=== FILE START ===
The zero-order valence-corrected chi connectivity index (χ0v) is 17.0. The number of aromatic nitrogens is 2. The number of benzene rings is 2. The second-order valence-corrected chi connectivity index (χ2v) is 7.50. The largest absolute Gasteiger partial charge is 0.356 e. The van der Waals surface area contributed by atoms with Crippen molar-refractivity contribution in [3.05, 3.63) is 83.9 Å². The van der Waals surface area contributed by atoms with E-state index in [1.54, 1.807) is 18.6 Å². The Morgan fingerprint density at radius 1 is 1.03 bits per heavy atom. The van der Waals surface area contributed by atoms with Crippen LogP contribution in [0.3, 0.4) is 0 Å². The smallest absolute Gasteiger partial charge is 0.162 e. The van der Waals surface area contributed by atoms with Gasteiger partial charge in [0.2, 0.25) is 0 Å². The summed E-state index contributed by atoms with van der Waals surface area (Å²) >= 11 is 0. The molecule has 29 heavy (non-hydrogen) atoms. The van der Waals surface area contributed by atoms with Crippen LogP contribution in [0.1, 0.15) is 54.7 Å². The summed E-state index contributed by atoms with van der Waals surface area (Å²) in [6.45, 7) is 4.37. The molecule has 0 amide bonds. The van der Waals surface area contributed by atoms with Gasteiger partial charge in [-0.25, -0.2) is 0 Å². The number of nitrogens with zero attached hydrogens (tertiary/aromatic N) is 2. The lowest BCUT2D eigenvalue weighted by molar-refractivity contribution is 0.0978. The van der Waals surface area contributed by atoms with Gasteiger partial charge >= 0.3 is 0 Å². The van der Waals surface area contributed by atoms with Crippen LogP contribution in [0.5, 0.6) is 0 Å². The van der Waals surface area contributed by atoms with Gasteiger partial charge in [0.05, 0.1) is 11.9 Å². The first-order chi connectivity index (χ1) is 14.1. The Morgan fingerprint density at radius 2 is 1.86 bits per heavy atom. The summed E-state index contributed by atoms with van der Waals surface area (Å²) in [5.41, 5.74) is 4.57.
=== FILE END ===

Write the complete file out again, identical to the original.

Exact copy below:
The zero-order valence-corrected chi connectivity index (χ0v) is 17.0. The number of aromatic nitrogens is 2. The number of benzene rings is 2. The second-order valence-corrected chi connectivity index (χ2v) is 7.50. The largest absolute Gasteiger partial charge is 0.356 e. The van der Waals surface area contributed by atoms with Crippen molar-refractivity contribution in [3.05, 3.63) is 83.9 Å². The van der Waals surface area contributed by atoms with E-state index in [1.54, 1.807) is 18.6 Å². The Morgan fingerprint density at radius 1 is 1.03 bits per heavy atom. The van der Waals surface area contributed by atoms with Crippen LogP contribution in [0.3, 0.4) is 0 Å². The smallest absolute Gasteiger partial charge is 0.162 e. The van der Waals surface area contributed by atoms with Gasteiger partial charge in [0.2, 0.25) is 0 Å². The summed E-state index contributed by atoms with van der Waals surface area (Å²) >= 11 is 0. The molecule has 29 heavy (non-hydrogen) atoms. The van der Waals surface area contributed by atoms with Crippen LogP contribution in [0.1, 0.15) is 54.7 Å². The summed E-state index contributed by atoms with van der Waals surface area (Å²) in [6.45, 7) is 4.37. The molecule has 0 amide bonds. The van der Waals surface area contributed by atoms with Gasteiger partial charge in [-0.25, -0.2) is 0 Å². The number of nitrogens with zero attached hydrogens (tertiary/aromatic N) is 2. The lowest BCUT2D eigenvalue weighted by molar-refractivity contribution is 0.0978. The van der Waals surface area contributed by atoms with Gasteiger partial charge >= 0.3 is 0 Å². The van der Waals surface area contributed by atoms with Crippen LogP contribution in [0.5, 0.6) is 0 Å². The van der Waals surface area contributed by atoms with Gasteiger partial charge in [0.05, 0.1) is 11.9 Å². The first-order chi connectivity index (χ1) is 14.1. The Morgan fingerprint density at radius 2 is 1.86 bits per heavy atom. The summed E-state index contributed by atoms with van der Waals surface area (Å²) in [5.41, 5.74) is 4.57.